If you did not meet the criteria for full-year residency but lived in Indiana for part of the year, you may be classified as a part-year resident. Part-year residents are subject to Indiana income tax on the income earned during their time as state residents. Here are some scenarios that may lead to part-year resident status:

Moving In or Out of Indiana:

  • If you moved into Indiana during the tax year, you are a part-year resident from your arrival date.
  • If you moved out of Indiana during the tax year, you are a part-year resident up to your departure date.

Change in Domicile:

  • You may be considered a part-year resident if you change your domicile status during the tax year.

Other Unique Situations:

  • Specific situations, such as attending college in Indiana for part of the year or temporary work assignments, may also result in part-year resident status.

Nonresident Status Rules

If you neither meet the criteria for full-year residency nor part-year residency in Indiana, you are considered a nonresident. Nonresidents are only taxed on income earned in Indiana. Nonresident status typically applies to individuals with limited or no income-earning activities in the state.

Determining your residency status for Indiana income tax purposes can be complex, and it’s advisable to consult with a tax professional or the Indiana Department of Revenue if you have questions or need assistance. Being aware of your residency status and complying with state tax laws ensures that you fulfill your tax obligations correctly and avoid potential tax-related issues in the future.

Where Is My Indiana State Income Tax Refund?

If you’re eagerly awaiting your Indiana state income tax refund, you can check its status quickly. The Indiana Department of Revenue provides an online tool called the “Check My Refund Status” portal on its official website. To track your refund, you’ll need to provide your Social Security Number (or Individual Taxpayer Identification Number) and your expected refund amount.

Indiana State Income Tax

Visit the Indiana Department of Revenue website, navigate to the “Individuals” section, and look for the “Check My Refund Status” option. This tool allows you to monitor the progress of your refund and get an estimated timeframe for when you can expect to receive it.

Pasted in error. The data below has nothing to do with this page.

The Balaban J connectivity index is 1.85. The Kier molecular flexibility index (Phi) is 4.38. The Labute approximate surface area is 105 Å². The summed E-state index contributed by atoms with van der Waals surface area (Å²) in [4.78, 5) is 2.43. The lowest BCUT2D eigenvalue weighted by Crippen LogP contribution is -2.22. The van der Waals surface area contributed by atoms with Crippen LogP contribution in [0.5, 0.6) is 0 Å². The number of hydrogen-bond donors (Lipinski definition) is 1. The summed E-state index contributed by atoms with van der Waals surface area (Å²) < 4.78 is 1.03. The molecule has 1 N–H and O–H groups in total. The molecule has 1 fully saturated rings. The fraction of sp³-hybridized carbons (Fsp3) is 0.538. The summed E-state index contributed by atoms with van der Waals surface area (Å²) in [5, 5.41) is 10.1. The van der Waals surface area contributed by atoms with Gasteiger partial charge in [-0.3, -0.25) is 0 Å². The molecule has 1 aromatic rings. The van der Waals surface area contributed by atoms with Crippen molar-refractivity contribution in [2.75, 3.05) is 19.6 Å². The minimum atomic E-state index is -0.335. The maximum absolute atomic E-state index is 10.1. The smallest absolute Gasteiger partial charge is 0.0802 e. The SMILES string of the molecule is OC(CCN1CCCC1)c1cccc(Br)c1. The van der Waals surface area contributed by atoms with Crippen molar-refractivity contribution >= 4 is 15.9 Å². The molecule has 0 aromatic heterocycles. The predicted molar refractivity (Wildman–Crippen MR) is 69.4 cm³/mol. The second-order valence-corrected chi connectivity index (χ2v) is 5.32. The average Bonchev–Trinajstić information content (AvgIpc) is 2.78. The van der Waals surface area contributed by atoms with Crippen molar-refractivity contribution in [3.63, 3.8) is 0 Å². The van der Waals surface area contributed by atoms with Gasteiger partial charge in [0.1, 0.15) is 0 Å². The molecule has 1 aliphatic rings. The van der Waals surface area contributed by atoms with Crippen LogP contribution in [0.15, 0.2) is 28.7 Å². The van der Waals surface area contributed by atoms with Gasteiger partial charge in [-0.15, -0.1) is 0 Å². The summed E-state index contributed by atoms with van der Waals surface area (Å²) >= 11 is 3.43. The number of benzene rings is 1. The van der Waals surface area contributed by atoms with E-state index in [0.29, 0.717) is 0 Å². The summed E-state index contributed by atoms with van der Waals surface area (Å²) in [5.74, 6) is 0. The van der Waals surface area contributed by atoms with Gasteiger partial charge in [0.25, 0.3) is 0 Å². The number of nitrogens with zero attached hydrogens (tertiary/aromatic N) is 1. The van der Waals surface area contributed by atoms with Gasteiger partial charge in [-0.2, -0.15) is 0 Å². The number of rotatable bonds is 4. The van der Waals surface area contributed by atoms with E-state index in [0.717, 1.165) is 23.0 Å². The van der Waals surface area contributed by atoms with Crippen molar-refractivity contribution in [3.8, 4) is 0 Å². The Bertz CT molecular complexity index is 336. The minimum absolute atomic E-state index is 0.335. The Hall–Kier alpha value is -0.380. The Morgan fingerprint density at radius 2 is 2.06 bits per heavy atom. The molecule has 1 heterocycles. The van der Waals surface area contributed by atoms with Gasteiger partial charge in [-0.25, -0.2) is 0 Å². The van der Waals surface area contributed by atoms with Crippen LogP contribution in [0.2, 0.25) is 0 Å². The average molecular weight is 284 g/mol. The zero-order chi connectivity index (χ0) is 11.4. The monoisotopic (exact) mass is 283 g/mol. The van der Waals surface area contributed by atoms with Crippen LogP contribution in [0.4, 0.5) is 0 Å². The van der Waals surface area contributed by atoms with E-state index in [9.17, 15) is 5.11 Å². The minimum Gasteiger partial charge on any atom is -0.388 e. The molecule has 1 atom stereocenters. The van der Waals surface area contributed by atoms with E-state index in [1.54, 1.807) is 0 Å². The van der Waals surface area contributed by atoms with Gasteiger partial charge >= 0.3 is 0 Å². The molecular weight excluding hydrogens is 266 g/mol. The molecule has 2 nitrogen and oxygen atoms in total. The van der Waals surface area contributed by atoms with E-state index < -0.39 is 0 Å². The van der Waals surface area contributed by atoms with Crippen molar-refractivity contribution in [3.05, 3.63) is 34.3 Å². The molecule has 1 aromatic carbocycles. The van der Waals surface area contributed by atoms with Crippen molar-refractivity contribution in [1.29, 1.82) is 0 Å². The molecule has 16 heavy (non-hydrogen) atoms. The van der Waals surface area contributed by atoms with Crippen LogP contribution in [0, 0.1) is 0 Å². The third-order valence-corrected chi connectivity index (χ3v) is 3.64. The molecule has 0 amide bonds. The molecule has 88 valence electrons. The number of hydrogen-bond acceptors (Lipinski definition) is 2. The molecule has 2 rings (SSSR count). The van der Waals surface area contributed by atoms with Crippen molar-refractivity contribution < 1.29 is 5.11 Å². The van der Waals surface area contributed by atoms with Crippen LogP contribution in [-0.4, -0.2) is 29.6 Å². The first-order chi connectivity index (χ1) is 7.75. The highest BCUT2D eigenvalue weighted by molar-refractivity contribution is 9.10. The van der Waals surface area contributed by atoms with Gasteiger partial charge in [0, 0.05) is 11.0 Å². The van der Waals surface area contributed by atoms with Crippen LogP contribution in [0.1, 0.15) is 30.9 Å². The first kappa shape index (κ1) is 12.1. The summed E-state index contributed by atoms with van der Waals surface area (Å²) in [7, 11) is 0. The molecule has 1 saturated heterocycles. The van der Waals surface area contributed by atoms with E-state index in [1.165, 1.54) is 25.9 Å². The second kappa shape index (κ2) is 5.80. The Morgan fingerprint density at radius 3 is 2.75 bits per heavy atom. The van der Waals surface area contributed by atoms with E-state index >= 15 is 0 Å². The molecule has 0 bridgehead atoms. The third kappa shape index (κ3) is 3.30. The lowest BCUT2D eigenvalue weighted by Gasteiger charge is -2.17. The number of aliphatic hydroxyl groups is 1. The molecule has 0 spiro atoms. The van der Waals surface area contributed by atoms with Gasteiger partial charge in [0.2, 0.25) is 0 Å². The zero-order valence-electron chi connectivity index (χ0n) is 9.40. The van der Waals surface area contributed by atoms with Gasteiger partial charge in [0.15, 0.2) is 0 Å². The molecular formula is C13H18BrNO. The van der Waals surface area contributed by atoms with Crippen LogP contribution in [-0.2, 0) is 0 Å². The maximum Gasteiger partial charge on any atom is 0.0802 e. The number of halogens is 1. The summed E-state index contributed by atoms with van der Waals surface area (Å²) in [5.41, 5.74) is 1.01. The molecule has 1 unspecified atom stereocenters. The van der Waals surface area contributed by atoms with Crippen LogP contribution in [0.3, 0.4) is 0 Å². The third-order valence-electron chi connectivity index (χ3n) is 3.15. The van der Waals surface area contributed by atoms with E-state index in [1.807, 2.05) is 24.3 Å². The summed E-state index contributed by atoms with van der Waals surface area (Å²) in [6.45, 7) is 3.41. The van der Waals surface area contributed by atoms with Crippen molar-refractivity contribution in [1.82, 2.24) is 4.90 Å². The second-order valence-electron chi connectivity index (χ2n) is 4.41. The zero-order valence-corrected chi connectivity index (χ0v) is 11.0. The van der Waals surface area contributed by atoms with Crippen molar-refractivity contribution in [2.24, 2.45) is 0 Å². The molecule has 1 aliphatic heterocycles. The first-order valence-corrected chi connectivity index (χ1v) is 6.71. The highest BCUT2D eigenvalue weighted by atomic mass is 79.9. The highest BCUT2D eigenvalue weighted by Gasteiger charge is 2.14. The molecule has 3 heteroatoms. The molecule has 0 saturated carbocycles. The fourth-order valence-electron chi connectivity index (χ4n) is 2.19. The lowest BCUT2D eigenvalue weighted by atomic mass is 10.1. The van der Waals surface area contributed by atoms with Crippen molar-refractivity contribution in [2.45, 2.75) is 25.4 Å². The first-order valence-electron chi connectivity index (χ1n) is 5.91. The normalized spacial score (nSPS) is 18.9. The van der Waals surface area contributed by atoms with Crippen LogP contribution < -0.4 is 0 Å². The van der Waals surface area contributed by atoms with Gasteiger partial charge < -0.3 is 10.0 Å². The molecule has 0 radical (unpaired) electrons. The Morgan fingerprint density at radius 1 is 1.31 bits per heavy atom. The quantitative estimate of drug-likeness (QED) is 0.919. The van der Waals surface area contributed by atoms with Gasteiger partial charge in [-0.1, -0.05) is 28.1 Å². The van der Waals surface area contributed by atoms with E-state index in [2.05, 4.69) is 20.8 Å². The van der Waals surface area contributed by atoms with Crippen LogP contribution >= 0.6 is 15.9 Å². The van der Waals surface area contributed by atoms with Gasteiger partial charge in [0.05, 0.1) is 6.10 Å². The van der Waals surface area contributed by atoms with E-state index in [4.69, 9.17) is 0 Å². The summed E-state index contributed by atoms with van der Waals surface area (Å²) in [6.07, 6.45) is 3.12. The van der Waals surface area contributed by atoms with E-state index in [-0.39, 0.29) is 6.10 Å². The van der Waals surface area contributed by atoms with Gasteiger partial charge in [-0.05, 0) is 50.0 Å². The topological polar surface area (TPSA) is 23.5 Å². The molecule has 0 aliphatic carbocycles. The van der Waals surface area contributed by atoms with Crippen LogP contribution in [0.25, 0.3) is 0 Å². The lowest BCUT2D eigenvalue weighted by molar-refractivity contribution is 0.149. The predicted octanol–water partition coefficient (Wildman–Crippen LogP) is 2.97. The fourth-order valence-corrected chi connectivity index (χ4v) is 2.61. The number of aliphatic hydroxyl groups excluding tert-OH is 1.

Why Did My Indiana State Income Tax Increase?

Several factors can contribute to an increase in your Indiana state income tax:

  • Change in Income: A significant increase in your income, either due to a raise, additional sources of income, or a change in employment, can lead to a higher tax liability.
  • Tax Law Changes: Tax laws are subject to modification, and amendments to Indiana’s tax code can impact your tax liability. It’s essential to stay updated on tax law changes.
  • Reduced Deductions or Credits: If you were eligible for certain deductions or tax credits in previous years but no longer qualify, your tax liability may increase.
  • Change in Filing Status: Switching your filing status, such as going from single to married or vice versa, can affect your tax liability.
  • Changes in Taxable Events: Events like selling a property, cashing out investments, or realizing capital gains can increase your taxable income.

If you’re concerned about a tax increase, consider consulting a tax professional who can review your specific situation and provide guidance on optimizing your tax situation. Check out Beem Tax Calculator to get a quick and accurate estimate of your federal and Indiana state tax refund for free.

Indiana Sales Tax